This reflection from UCC’s StillSpeaking speaks into how many feel about their church experience. I know there are many Sundays when I would prefer to immerse myself in nature than “attend” a church service. It’s certainly something worth thinking about, especially if you are involved in church or worship leadership in any way.
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“The Lord is king, he is robed in majesty.” (from Psalm 93)
“I don’t need church to experience God; I experience God in the mountains and in the ocean.”
Is seeing the Crown Jewels the same as seeing the Queen of England?
The Psalmist says that the natural world is the robe of majesty God wears, a sort of regal outfit she puts on to show how great she is. There’s nothing wrong with being awed by the outfit, but that’s not the same as worshiping the one who wears it.
On the other hand.
Would people still so eagerly seek God in natural places of majesty while ignoring corporate worship if so many church services weren’t so utterly devoid of majesty? Because, you know, we don’t get to complain about the mountains and the oceans if they’re more eloquent on the subject of God’s greatness than we are.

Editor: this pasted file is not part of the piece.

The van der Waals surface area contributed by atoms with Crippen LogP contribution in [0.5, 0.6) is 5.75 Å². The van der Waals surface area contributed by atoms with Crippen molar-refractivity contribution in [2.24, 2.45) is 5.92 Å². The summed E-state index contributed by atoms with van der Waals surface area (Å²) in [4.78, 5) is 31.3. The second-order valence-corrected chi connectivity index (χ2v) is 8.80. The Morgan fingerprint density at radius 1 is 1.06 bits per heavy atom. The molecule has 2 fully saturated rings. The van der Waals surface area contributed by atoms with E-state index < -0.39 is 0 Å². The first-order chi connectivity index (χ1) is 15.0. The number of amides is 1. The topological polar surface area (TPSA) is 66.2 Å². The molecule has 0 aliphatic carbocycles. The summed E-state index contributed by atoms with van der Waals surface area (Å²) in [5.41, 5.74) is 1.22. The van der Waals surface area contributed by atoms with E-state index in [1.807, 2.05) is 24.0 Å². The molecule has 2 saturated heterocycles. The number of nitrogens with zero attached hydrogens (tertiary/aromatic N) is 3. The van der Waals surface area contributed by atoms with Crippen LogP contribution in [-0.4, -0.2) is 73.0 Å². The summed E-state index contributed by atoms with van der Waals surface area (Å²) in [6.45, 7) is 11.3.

Organists and musicians, do you play every piece, even the giant old German hymns, like a funeral?
Scripture readers and liturgists, are you unrehearsed and unprepared (and therefore unsupported by the clergy that recruited you), and so do you read the most important words in the world in a flat, halting, deathly boring tone?
Clergy, do you schlump around up in the chancel like an affable host inviting people to play a parlor game? Do you sound apologetic and embarrassed when forced to talk about God’s awesomeness?
Everybody, have you felt even the slightest twinge of awe in your church lately?
If not, the mountains win again.
God, you are great. Fill your churches with your Spirit so that all who enter might experience your majesty. And if even then we’re still blowing it, then meet me in the mountains, OK? Amen.
(Reflection by Quinn G. Caldwell, from StillSpeaking)